**Maximum profit from an iron condor trade equals net premium received. It applies when underlying price ends up between the inner (short) strikes at expiration (or exactly at one of them).**

When underlying price gets above the short call strike, the short call gets in the money. We will be assigned this option at expiration and its value will be our loss. If it is smaller than initial cash flow, the overall result will still be a profit, although smaller than maximum profit.

For instance, if underlying price ends up at $56, the short call is worth $56 – $55 = $1 per share = $100 for one contract at expiration. All the other options expire worthless. Total P/L from the iron condor is $274 – $100 = $174.

If the underlying gets high enough that the short call option’s value exceeds initial cash flow, total P/L is a loss.

The general formula for total P/L when underlying price end up between the two call strikes is:

**P/L = net premium received – short call value**

**P/L = net premium received – (underlying price – short call strike)**

Once the underlying gets above the long call strike, both call options are in the money. Further increase in (the negative) value of the short call is offset by increase in the long call value. The effects of the two calls cancel one another and their combined value is constant, equal to the difference between their strikes (in our case $60 – $55 = $5 per share = $500 per contract). Total P/L is a loss, because this difference is greater than net premium received.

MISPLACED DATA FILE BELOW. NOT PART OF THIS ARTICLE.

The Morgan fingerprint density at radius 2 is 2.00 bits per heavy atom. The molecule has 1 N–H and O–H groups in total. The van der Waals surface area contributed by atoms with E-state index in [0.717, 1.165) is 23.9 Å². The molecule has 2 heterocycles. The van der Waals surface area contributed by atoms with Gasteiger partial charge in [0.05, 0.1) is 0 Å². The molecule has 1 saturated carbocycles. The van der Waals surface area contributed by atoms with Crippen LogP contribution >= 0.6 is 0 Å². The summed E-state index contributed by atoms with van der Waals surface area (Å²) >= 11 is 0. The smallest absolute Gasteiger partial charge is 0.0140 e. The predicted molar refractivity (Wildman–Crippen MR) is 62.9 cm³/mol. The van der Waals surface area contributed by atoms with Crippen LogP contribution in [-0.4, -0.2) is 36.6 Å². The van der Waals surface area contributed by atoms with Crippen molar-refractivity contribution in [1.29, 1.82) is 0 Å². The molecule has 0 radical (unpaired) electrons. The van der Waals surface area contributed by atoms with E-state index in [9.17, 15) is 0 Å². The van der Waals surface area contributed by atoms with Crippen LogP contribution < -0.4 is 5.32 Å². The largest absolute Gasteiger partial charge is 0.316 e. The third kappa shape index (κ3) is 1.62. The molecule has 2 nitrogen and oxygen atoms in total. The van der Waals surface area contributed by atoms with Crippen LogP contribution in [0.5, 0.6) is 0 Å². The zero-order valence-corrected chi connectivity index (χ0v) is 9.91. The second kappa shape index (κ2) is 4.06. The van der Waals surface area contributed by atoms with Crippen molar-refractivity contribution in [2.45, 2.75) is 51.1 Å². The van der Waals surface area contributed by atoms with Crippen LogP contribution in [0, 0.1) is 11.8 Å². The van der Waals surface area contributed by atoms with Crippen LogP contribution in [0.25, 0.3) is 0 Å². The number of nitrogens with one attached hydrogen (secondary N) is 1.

The general formula for P/L above the long call strike is:

**P/L = net premium received – difference between call strikes**

**P/L = net premium received – (long call strike – short call strike)**

In our example:

P/L = $2.74 – ($60 – $55) = $2.74 – $5 = – $2.26 per share = – $226 per contract

When underlying price ends up between the two put strikes at expiration, we are assigned the short put, whose value reduces our profit. If it’s smaller than net premium received, overall P/L is still positive.

If the short put’s value exceeds initial cash flow, the iron condor loses money overall.

The general formula is:

**P/L = net premium received – short put value**

**P/L = net premium received – (short put strike – underlying price)**

Below the long put strike, the effects of the two put options cancel each other and their combined value is constant, equal to difference between their strikes, like with the calls above the highest strike.

**P/L = net premium received – difference between put strikes**

**P/L = net premium received – (short put strike – long put strike)**

In our example:

P/L = $2.74 – ($50 – $45) = $2.74 – $5 = – $2.26 per share = – $226 per contract

As you can see, if both wings have the same width (difference between call strikes equals difference between put strikes), P/L is exactly the same above the highest strike and below the lowest strike. This is of course the **maximum possible loss** from the trade.